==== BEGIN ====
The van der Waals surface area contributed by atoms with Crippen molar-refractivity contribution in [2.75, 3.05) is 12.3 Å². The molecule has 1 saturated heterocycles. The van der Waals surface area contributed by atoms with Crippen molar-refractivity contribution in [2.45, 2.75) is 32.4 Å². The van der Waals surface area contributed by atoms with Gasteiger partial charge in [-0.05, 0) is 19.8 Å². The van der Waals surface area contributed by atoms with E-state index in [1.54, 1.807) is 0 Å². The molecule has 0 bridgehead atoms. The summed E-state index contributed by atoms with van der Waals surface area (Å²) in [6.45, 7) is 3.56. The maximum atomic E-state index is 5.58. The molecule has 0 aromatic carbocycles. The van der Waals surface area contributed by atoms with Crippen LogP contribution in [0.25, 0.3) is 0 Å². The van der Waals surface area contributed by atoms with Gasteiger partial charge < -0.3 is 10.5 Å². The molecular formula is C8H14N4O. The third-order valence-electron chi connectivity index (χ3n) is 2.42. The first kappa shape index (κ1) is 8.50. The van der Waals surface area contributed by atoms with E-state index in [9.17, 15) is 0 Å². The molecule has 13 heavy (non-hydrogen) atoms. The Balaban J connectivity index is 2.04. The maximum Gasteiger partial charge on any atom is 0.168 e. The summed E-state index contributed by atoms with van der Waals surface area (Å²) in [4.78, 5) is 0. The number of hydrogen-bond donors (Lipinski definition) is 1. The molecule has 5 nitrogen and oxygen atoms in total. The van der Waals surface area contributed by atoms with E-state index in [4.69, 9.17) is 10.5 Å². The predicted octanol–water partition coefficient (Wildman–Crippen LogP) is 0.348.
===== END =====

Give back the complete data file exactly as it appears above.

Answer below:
The van der Waals surface area contributed by atoms with Crippen molar-refractivity contribution in [2.75, 3.05) is 12.3 Å². The molecule has 1 saturated heterocycles. The van der Waals surface area contributed by atoms with Crippen molar-refractivity contribution in [2.45, 2.75) is 32.4 Å². The van der Waals surface area contributed by atoms with Gasteiger partial charge in [-0.05, 0) is 19.8 Å². The van der Waals surface area contributed by atoms with E-state index in [1.54, 1.807) is 0 Å². The molecule has 0 bridgehead atoms. The summed E-state index contributed by atoms with van der Waals surface area (Å²) in [6.45, 7) is 3.56. The maximum atomic E-state index is 5.58. The molecule has 0 aromatic carbocycles. The van der Waals surface area contributed by atoms with Crippen LogP contribution in [0.25, 0.3) is 0 Å². The van der Waals surface area contributed by atoms with Gasteiger partial charge < -0.3 is 10.5 Å². The molecular formula is C8H14N4O. The third-order valence-electron chi connectivity index (χ3n) is 2.42. The first kappa shape index (κ1) is 8.50. The van der Waals surface area contributed by atoms with E-state index in [9.17, 15) is 0 Å². The molecule has 13 heavy (non-hydrogen) atoms. The Balaban J connectivity index is 2.04. The maximum Gasteiger partial charge on any atom is 0.168 e. The summed E-state index contributed by atoms with van der Waals surface area (Å²) in [4.78, 5) is 0. The number of hydrogen-bond donors (Lipinski definition) is 1. The molecule has 5 nitrogen and oxygen atoms in total. The van der Waals surface area contributed by atoms with E-state index in [4.69, 9.17) is 10.5 Å². The predicted octanol–water partition coefficient (Wildman–Crippen LogP) is 0.348.